Will Smith’s slap seen ’round the world at the Oscars was clearly a crime, legal experts say, but the chances of prosecution are slim and even if convicted he’d likely face little more than a slap of his own — on the wrist.
Smith left millions of witnesses stunned Sunday when he marched onto the stage of the Dolby Theatre and smacked Chris Rock in the face after the comedian made a joke about his wife, Jada Pinkett Smith, who was sitting with the actor in the front row.
The Los Angeles Police Department has said it was aware of the incident but was not investigating because Rock declined to file a police report.
While police could technically open an investigation based on the Academy Awards broadcast, they wouldn’t do so without Rock’s participation, said defense lawyer Alan Jackson, a former Los Angeles County prosecutor who oversaw high-profile cases.
“Would they ever in a practical world do that when Chris Rock is saying, ’I won’t cooperate with a criminal investigation?′ Not in a million years,” Jackson said. “LAPD is probably breathing a relative sigh of relief that they don’t have to get involved with two high-profile actors duking it out on a world stage.”
The Los Angeles city attorney’s office, which prosecutes misdemeanor crimes, declined to comment, but said it couldn’t bring charges without a police referral.
“If he’s going to be charged, I can’t speak to what the charge would be,” spokesman Rob Wilcox said.
News of celebrities in trouble has been a fixture in LA since Hollywood’s early days, and questions frequently arise about whether the rich and powerful receive a different brand of justice.
“The celebrity thing is coming into play, unfortunately,” said former LA District Attorney Steve Cooley. “If some Joe Blow committed this act in front a police officer, would he would be able to walk away from it? Probably not.”
If Smith is not charged, it could imperil the justice system’s credibility, said Jody Armour, a law professor at the University of Southern California.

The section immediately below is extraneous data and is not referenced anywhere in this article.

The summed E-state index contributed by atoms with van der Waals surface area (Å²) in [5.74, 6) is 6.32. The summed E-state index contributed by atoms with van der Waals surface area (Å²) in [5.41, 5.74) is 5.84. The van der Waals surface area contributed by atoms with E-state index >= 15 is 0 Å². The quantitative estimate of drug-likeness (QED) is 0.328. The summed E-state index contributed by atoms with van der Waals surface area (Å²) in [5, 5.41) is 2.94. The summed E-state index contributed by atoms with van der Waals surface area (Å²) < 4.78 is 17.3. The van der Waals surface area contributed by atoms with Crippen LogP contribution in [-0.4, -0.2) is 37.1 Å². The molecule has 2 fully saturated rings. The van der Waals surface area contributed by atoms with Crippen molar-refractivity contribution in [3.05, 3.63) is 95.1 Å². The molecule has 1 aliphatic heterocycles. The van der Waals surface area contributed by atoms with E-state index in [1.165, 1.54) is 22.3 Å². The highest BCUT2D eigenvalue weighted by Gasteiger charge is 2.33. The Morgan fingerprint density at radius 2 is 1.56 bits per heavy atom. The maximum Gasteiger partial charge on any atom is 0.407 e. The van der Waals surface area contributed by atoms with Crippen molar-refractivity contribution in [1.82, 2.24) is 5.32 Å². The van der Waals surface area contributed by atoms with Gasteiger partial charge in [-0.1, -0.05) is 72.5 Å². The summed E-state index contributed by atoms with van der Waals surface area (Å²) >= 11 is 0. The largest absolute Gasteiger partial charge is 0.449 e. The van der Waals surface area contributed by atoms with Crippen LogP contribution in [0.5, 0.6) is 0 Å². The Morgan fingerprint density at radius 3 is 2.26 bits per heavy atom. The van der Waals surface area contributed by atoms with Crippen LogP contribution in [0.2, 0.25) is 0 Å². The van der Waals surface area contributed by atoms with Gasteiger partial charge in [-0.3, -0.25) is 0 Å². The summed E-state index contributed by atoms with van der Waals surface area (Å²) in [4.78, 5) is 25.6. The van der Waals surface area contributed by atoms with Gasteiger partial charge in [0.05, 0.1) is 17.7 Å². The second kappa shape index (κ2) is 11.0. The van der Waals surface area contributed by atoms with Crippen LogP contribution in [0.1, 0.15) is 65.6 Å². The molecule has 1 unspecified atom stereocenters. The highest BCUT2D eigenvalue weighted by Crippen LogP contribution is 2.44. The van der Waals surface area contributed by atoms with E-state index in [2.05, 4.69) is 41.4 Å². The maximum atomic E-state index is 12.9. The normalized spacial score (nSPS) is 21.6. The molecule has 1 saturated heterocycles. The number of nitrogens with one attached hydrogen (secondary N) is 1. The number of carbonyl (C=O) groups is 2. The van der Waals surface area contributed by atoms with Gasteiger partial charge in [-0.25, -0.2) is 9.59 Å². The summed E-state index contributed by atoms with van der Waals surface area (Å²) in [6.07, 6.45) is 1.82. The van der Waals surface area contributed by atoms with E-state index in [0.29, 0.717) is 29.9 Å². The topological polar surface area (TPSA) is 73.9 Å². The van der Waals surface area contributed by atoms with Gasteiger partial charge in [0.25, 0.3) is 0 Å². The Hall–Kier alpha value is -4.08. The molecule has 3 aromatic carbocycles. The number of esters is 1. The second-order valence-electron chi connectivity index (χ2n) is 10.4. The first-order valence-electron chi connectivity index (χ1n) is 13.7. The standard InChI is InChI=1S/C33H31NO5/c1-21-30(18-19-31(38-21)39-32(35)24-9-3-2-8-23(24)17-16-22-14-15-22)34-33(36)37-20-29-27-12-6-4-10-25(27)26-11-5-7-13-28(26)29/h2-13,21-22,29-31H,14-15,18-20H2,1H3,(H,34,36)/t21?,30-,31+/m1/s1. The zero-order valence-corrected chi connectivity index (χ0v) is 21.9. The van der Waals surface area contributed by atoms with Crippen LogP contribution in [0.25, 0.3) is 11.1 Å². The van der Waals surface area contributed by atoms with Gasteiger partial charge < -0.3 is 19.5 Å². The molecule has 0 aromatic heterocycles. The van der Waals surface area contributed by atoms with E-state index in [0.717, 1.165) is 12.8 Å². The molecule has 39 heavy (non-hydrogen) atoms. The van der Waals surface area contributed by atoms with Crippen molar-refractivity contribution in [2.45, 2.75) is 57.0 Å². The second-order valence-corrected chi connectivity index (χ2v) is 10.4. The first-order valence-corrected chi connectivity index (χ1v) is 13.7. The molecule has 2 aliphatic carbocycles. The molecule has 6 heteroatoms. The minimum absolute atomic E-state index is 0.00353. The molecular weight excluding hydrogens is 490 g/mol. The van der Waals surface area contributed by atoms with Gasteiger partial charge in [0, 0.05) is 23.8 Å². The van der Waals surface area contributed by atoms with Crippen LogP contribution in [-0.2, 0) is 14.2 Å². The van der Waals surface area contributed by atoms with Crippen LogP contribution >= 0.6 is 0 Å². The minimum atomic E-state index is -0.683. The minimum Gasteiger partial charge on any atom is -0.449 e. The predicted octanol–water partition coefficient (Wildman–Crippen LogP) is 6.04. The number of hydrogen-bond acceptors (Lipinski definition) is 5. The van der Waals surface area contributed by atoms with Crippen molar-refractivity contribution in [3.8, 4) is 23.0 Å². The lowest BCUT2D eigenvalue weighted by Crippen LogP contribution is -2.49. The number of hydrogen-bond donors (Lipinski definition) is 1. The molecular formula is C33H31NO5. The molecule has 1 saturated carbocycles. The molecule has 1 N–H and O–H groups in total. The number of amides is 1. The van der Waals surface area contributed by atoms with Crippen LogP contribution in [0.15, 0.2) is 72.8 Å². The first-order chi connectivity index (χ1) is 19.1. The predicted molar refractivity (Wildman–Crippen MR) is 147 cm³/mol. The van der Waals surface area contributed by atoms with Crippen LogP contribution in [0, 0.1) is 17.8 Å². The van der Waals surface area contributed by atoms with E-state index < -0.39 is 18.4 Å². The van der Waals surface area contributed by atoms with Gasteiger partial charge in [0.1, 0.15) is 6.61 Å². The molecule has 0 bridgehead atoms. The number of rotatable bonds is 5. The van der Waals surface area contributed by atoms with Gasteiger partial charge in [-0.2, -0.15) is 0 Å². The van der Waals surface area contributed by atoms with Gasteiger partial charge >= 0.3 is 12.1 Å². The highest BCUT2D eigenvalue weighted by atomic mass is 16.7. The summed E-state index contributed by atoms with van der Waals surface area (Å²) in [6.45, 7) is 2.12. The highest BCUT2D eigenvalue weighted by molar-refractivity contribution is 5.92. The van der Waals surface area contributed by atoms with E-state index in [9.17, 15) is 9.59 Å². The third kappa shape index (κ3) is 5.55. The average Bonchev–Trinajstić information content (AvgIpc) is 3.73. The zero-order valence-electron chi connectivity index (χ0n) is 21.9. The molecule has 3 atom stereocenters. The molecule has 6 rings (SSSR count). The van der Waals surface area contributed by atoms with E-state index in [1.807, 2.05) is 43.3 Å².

“How can what appears to be an obvious criminal act committed in the open publicly not result in any criminal consequences?” Armour asked. “Do different standards apply to celebrities and noncelebrities? Apparently, we seem to all recognize that is the case. But what does that recognition say to us about the legitimacy and credibility of our criminal justice system?”
While the famous can use their status to influence decision-makers, their fame can work against them if the prosecutor decides to make an example of a crime by someone well-known.
“I would surprised if the city attorney does not seriously consider it because it was so public,” said Alison Triessl, a criminal defense lawyer who has handled many misdemeanor battery cases. “Are they sending the wrong message if they don’t prosecute him?”
Triessl said there’s no question a crime was committed, and there’s no need for the victim to file a report. Charges are routinely brought in domestic violence cases without cooperation from the victim because the crime is against the state for violating its penal code.
“It sends a message that you can commit a crime and you won’t be punished,” she said. “This was a very wrong message.”
If Smith were charged, he would face a misdemeanor battery count, which carries a penalty of up to six months in jail. Even if prosecuted and convicted, there are alternatives to going to court that could lead to a penalty as light as having to attend anger management classes.